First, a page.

“I frequently remind myself that Napoleon finally got shipped to St. Helena, and my boss will go that way too,” she said.

Bye, Felicia

Anu Mandapati is a leadership coach and the founder of IMPACT Leadership for Women. She said there are three approaches to dealing with this type of personality in the workplace – the indirect approach, the direct approach and the “better” approach.

“You can inform your boss that in the interest of the team working more effectively, the group should get together and do a stop, start, continue exercise -- what you should stop doing, start doing and continue doing to be an effective, productive group,” she said, describing the indirect approach. “Since this is in a group context it may nudge your boss into making some minor individual changes if he or she thinks that the changes are by the whole team, instead of just himself or herself.”

The direct approach, by contrast, involves marching down to HR and going on the record. Chances are, Mandapati said, you’re not the first or the last to do so.

“Talk to HR first about your objective experiences with specific details including witnesses,” she said. “Then approach your boss by stating your intention of wanting a more effective working relationship. Share your experiences and ask what both of you can do to make it better. Have regular follow-ups with two-way feedback. Discussing your concerns with HR first should generally protect you from any potential retaliation from your boss arising from this conversation.”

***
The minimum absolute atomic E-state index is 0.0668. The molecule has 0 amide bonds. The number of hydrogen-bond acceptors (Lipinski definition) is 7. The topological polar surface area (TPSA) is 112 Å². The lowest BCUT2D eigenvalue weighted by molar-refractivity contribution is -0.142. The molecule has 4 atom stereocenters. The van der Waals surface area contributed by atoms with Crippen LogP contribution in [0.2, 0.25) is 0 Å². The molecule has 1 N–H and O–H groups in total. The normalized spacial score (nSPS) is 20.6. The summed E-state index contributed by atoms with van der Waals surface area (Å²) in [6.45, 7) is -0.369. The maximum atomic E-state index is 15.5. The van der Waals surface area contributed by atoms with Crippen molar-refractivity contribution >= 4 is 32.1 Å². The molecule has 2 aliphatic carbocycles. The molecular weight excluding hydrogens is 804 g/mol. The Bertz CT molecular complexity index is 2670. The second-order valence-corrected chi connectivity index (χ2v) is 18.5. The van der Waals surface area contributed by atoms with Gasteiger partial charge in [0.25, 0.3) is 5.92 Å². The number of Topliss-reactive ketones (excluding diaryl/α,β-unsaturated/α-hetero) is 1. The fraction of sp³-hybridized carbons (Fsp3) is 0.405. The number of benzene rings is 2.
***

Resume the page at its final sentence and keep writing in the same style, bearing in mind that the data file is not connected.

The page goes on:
Of course, there are no guarantees that either approach will make a difference. That being the case, Mandapati outlined what she characterized as “the better approach.”

“In my personal and professional experience, most of these types of bosses do not change and are not open to changing,” she said. “So your best option is to update your resume, begin assertively networking and find another job elsewhere. It may take some time but in the long run you will be much happier, less stressed and can enjoy your work life again.”